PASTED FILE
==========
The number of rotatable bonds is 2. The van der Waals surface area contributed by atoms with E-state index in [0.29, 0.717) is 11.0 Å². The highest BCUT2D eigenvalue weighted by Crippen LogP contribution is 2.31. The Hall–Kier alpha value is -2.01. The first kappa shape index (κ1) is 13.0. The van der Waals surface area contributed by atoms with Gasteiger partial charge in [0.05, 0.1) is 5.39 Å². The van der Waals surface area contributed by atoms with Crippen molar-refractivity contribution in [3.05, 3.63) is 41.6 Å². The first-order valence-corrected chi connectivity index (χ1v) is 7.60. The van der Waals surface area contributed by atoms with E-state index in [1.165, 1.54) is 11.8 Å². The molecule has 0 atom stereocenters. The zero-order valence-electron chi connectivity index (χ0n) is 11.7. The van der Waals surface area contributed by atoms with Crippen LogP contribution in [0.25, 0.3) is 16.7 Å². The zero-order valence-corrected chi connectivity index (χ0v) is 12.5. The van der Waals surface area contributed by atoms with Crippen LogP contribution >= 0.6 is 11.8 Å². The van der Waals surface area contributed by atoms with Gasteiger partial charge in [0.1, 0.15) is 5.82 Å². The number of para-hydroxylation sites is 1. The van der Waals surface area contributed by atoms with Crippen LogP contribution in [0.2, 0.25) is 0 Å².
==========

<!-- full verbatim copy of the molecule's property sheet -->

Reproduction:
The number of rotatable bonds is 2. The van der Waals surface area contributed by atoms with E-state index in [0.29, 0.717) is 11.0 Å². The highest BCUT2D eigenvalue weighted by Crippen LogP contribution is 2.31. The Hall–Kier alpha value is -2.01. The first kappa shape index (κ1) is 13.0. The van der Waals surface area contributed by atoms with Gasteiger partial charge in [0.05, 0.1) is 5.39 Å². The van der Waals surface area contributed by atoms with Crippen molar-refractivity contribution in [3.05, 3.63) is 41.6 Å². The first-order valence-corrected chi connectivity index (χ1v) is 7.60. The van der Waals surface area contributed by atoms with E-state index in [1.165, 1.54) is 11.8 Å². The molecule has 0 atom stereocenters. The zero-order valence-electron chi connectivity index (χ0n) is 11.7. The van der Waals surface area contributed by atoms with Crippen LogP contribution in [0.25, 0.3) is 16.7 Å². The zero-order valence-corrected chi connectivity index (χ0v) is 12.5. The van der Waals surface area contributed by atoms with Crippen LogP contribution >= 0.6 is 11.8 Å². The van der Waals surface area contributed by atoms with Gasteiger partial charge in [0.1, 0.15) is 5.82 Å². The number of para-hydroxylation sites is 1. The van der Waals surface area contributed by atoms with Crippen LogP contribution in [0.2, 0.25) is 0 Å².